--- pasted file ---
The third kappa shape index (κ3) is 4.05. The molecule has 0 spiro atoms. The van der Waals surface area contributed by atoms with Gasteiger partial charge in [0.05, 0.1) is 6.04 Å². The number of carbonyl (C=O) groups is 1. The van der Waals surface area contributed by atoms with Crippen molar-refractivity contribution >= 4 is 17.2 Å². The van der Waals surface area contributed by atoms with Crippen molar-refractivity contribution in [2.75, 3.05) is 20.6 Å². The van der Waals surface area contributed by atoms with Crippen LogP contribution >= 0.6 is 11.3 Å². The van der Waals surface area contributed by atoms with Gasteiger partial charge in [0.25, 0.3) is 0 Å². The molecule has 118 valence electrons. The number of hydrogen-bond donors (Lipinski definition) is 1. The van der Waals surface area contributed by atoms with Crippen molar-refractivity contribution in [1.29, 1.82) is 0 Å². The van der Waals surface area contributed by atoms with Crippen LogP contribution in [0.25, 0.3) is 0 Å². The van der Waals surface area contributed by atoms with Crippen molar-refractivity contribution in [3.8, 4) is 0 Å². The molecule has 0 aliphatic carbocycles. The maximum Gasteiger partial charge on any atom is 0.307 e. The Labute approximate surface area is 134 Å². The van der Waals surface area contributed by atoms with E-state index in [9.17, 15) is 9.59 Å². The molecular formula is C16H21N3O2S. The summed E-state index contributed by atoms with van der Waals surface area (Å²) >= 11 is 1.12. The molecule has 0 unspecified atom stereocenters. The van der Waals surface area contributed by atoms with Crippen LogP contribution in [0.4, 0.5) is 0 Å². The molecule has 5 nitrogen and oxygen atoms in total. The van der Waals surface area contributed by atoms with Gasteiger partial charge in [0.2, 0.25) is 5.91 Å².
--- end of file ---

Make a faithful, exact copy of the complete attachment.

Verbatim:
The third kappa shape index (κ3) is 4.05. The molecule has 0 spiro atoms. The van der Waals surface area contributed by atoms with Gasteiger partial charge in [0.05, 0.1) is 6.04 Å². The number of carbonyl (C=O) groups is 1. The van der Waals surface area contributed by atoms with Crippen molar-refractivity contribution >= 4 is 17.2 Å². The van der Waals surface area contributed by atoms with Crippen molar-refractivity contribution in [2.75, 3.05) is 20.6 Å². The van der Waals surface area contributed by atoms with Crippen LogP contribution >= 0.6 is 11.3 Å². The van der Waals surface area contributed by atoms with Gasteiger partial charge in [0.25, 0.3) is 0 Å². The molecule has 118 valence electrons. The number of hydrogen-bond donors (Lipinski definition) is 1. The van der Waals surface area contributed by atoms with Crippen molar-refractivity contribution in [1.29, 1.82) is 0 Å². The van der Waals surface area contributed by atoms with Crippen LogP contribution in [0.25, 0.3) is 0 Å². The van der Waals surface area contributed by atoms with Crippen molar-refractivity contribution in [3.8, 4) is 0 Å². The molecule has 0 aliphatic carbocycles. The maximum Gasteiger partial charge on any atom is 0.307 e. The Labute approximate surface area is 134 Å². The van der Waals surface area contributed by atoms with E-state index in [9.17, 15) is 9.59 Å². The molecular formula is C16H21N3O2S. The summed E-state index contributed by atoms with van der Waals surface area (Å²) >= 11 is 1.12. The molecule has 0 unspecified atom stereocenters. The van der Waals surface area contributed by atoms with Crippen LogP contribution in [0.4, 0.5) is 0 Å². The molecule has 5 nitrogen and oxygen atoms in total. The van der Waals surface area contributed by atoms with Gasteiger partial charge in [0.2, 0.25) is 5.91 Å².